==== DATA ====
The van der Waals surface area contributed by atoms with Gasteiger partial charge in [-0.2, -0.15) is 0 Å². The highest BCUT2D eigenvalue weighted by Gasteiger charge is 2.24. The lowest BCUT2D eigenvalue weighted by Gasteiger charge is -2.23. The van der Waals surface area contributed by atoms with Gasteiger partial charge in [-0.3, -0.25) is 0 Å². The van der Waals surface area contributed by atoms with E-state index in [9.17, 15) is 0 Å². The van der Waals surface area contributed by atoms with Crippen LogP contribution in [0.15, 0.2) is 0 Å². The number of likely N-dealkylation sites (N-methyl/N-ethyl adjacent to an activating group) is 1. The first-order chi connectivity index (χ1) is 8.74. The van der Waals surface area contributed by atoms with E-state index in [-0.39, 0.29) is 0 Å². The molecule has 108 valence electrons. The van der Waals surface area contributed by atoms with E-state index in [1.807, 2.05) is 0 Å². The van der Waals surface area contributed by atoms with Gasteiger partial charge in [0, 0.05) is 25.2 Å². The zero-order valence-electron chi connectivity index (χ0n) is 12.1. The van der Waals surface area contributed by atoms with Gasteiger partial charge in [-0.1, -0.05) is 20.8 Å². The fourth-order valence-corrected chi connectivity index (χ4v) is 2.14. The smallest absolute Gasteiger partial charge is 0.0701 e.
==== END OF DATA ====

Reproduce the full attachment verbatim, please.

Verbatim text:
The van der Waals surface area contributed by atoms with Gasteiger partial charge in [-0.2, -0.15) is 0 Å². The highest BCUT2D eigenvalue weighted by Gasteiger charge is 2.24. The lowest BCUT2D eigenvalue weighted by Gasteiger charge is -2.23. The van der Waals surface area contributed by atoms with Gasteiger partial charge in [-0.3, -0.25) is 0 Å². The van der Waals surface area contributed by atoms with E-state index in [9.17, 15) is 0 Å². The van der Waals surface area contributed by atoms with Crippen LogP contribution in [0.15, 0.2) is 0 Å². The number of likely N-dealkylation sites (N-methyl/N-ethyl adjacent to an activating group) is 1. The first-order chi connectivity index (χ1) is 8.74. The van der Waals surface area contributed by atoms with E-state index in [-0.39, 0.29) is 0 Å². The molecule has 108 valence electrons. The van der Waals surface area contributed by atoms with E-state index in [1.807, 2.05) is 0 Å². The van der Waals surface area contributed by atoms with Gasteiger partial charge in [0, 0.05) is 25.2 Å². The zero-order valence-electron chi connectivity index (χ0n) is 12.1. The van der Waals surface area contributed by atoms with Gasteiger partial charge in [-0.1, -0.05) is 20.8 Å². The fourth-order valence-corrected chi connectivity index (χ4v) is 2.14. The smallest absolute Gasteiger partial charge is 0.0701 e.